Jun 30

President Barack Obama and Colombian President Álvaro Uribe took a few questions from reporters after their meeting yesterday afternoon. The Washington Post has published the transcript. The record is mixed. A few quick observations.

1. President Obama should have made a clearer public statement of concern about human rights. Colombia’s community of human rights defenders feels increasingly intimidated by President Uribe and other members of his government, who regularly threaten their security with public statements alleging, without proof, that they are tied to guerrillas. They can derive little comfort from President Obama’s statement yesterday that “I commended President Uribe on the progress that has been made in human rights in Colombia and dealing with the killings of labor leaders there.”

Also confusing was President Obama’s reference to “steps that have already been made on issues like extrajudicial killings and illegal surveillance,” since President Uribe frequently makes statements seeking to minimize the extrajudicial killings problem and has said very little about the illegal surveillance carried out by the DAS, his presidential intelligence service.

It was good that President Obama voiced the concern “that it is important that Colombia pursue a path of rule of law and transparency,” but he then nullified the impact by adding, “I know that that is something that President Uribe is committed to doing.”

2. Human rights concerns were probably conveyed more strongly to President Uribe in private. We can infer that from President Uribe’s unprompted declaration that “We are very receptive to receive any advice, any suggestions, on how we are going to fulfill our goal of civil — civil violations of human rights in Colombia; about surveillance.”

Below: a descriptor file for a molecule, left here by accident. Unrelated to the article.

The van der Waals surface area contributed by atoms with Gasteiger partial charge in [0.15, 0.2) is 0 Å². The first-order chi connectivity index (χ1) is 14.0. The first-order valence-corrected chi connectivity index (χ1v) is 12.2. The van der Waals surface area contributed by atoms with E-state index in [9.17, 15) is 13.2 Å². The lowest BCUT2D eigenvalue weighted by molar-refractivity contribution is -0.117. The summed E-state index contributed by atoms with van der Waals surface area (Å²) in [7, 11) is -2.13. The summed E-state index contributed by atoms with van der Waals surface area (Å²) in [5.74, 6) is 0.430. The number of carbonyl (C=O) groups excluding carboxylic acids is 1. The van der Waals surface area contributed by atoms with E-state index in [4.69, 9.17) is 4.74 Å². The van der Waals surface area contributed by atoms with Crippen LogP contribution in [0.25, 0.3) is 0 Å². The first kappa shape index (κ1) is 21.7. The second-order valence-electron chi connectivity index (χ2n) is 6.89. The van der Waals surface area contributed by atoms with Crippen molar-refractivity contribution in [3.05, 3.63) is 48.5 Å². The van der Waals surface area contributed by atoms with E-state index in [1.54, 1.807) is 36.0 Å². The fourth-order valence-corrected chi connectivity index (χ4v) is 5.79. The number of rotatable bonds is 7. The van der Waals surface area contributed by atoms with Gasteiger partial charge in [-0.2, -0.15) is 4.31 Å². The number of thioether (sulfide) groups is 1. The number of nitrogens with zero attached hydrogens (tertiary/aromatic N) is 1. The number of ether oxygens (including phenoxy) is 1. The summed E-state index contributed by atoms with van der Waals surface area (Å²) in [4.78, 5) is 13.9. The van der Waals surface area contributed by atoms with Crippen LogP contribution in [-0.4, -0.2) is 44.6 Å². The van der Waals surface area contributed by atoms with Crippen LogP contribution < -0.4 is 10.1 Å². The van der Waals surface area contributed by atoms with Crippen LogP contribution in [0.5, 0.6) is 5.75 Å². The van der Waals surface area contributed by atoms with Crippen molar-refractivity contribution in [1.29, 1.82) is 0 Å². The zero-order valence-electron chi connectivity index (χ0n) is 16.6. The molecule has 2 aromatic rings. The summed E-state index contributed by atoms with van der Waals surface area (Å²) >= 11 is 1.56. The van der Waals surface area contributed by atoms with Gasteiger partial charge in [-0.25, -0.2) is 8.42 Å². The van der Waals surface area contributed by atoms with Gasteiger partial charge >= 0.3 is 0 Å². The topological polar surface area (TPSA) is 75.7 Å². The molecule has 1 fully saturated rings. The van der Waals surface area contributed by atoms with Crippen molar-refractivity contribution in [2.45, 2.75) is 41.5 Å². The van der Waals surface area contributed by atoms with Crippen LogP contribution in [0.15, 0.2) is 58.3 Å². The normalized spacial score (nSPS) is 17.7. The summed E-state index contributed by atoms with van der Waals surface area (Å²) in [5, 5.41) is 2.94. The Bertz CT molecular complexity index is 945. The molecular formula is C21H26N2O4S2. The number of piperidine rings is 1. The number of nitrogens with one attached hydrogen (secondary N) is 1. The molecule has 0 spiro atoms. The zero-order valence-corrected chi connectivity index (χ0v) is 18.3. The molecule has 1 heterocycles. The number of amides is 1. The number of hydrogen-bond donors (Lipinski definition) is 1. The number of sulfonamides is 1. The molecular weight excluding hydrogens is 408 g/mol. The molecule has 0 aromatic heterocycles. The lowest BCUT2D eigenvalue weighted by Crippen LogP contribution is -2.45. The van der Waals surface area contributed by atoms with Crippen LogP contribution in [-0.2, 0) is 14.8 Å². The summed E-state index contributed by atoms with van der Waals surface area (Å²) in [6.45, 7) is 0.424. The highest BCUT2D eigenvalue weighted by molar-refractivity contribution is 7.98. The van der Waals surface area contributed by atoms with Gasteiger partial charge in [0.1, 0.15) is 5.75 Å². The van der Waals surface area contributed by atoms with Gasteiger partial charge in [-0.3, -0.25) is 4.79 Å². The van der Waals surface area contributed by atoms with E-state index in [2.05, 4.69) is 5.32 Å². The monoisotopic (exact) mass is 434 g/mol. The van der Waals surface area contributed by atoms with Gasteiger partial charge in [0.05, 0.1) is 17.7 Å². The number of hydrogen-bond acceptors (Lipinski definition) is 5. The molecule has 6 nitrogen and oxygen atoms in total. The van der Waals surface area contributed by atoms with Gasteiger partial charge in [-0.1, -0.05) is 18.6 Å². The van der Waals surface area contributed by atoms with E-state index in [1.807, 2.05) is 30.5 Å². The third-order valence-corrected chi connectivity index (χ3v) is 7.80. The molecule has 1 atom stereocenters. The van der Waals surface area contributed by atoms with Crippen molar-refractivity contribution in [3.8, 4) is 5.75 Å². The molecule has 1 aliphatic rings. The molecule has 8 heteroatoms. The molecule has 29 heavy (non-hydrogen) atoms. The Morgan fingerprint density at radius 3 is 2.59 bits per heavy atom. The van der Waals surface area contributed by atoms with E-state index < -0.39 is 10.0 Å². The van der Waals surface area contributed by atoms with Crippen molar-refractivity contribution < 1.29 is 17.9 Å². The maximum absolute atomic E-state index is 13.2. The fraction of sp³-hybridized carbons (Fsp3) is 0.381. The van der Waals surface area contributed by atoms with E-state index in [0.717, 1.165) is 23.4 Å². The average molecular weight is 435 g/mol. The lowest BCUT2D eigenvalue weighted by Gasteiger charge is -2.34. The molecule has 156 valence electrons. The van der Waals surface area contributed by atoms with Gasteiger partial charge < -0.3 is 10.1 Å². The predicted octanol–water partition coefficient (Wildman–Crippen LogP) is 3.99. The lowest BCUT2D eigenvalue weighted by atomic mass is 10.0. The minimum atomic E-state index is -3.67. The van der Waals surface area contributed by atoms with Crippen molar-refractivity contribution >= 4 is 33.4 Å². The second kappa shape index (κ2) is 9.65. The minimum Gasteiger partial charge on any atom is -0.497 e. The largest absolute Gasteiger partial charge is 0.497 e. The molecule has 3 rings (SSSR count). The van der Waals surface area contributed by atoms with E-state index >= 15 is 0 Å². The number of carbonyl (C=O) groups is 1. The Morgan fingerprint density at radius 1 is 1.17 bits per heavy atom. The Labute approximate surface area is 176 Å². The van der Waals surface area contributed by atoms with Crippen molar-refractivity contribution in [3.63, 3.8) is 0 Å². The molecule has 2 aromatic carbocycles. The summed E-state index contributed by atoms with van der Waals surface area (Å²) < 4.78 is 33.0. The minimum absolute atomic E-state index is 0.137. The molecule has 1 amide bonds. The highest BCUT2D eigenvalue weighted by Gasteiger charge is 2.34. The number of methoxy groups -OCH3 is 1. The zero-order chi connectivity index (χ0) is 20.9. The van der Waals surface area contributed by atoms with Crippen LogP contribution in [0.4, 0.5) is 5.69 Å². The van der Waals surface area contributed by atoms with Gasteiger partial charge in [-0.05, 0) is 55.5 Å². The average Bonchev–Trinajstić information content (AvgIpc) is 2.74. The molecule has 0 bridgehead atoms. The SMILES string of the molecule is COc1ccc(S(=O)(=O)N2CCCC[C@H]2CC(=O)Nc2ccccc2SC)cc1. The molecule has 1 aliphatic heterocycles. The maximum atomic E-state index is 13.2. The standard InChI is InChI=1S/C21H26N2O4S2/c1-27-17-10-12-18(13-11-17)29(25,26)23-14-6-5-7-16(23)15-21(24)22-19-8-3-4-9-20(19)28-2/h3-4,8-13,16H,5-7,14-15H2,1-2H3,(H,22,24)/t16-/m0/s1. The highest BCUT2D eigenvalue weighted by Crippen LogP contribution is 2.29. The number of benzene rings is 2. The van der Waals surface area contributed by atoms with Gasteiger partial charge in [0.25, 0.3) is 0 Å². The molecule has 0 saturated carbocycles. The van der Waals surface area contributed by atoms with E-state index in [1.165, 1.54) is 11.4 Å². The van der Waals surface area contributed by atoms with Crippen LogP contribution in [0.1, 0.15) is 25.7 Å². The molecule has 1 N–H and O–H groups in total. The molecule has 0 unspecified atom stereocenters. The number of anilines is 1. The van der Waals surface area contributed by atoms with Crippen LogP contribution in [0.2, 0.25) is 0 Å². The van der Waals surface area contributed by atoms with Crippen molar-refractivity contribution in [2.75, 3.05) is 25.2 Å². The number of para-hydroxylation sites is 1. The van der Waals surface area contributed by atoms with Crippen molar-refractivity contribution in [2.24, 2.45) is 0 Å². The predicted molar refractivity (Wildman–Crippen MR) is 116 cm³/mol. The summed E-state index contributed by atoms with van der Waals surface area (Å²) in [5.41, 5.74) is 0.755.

3. The message on free trade is not new. Here is what President Obama said:

I have instructed Ambassador Kirk, our United States trade representative, to begin working closely with President Uribe’s team on how we can proceed on a free trade agreement.

There are obvious difficulties involved in the process, and there remains work to do. But I’m confident that ultimately we can strike a deal that is good for the people of Colombia and good for the people of the United States. …

I don’t have a strict timetable, because I’m going to have to consult with Congress, obviously, on this issue. We’ve got a lot on our plates, if you haven’t noticed.

And I think that the burden is not simply on Colombia. I think Colombia has done a lot of excellent work. It is a matter of getting both countries to a place where their legislatures can feel confident that it will be ultimately to the economic benefit of these countries.

I have noted a special concern that is bipartisan and shared both both by this administration and Congress that the human rights issues in Colombia get resolved.

Compare that with the statements of U.S. Trade Representative Ron Kirk after the Trinidad and Tobago Summit of the Americas more than two months ago, as reported by Reuters, and it’s clear that little has changed.

Kirk told reporters on Monday that Obama “is a great admirer of President Uribe and more significantly the very substantive work that he has done on issue of safety and protecting workers.”

“Having said that, the president has asked me now to follow up and take the lead in meeting with the Colombian ambassadors and others to map out a strategy to identify what remaining issues we have,” Kirk said.

4. The message on re-election was surprising, but welcome. Few observers expected President Obama to express an opinion on President Uribe’s possible pursuit of a third term in office. But his message, while qualified with “every country has to make decisions on their own,” was quite clear: two terms are enough.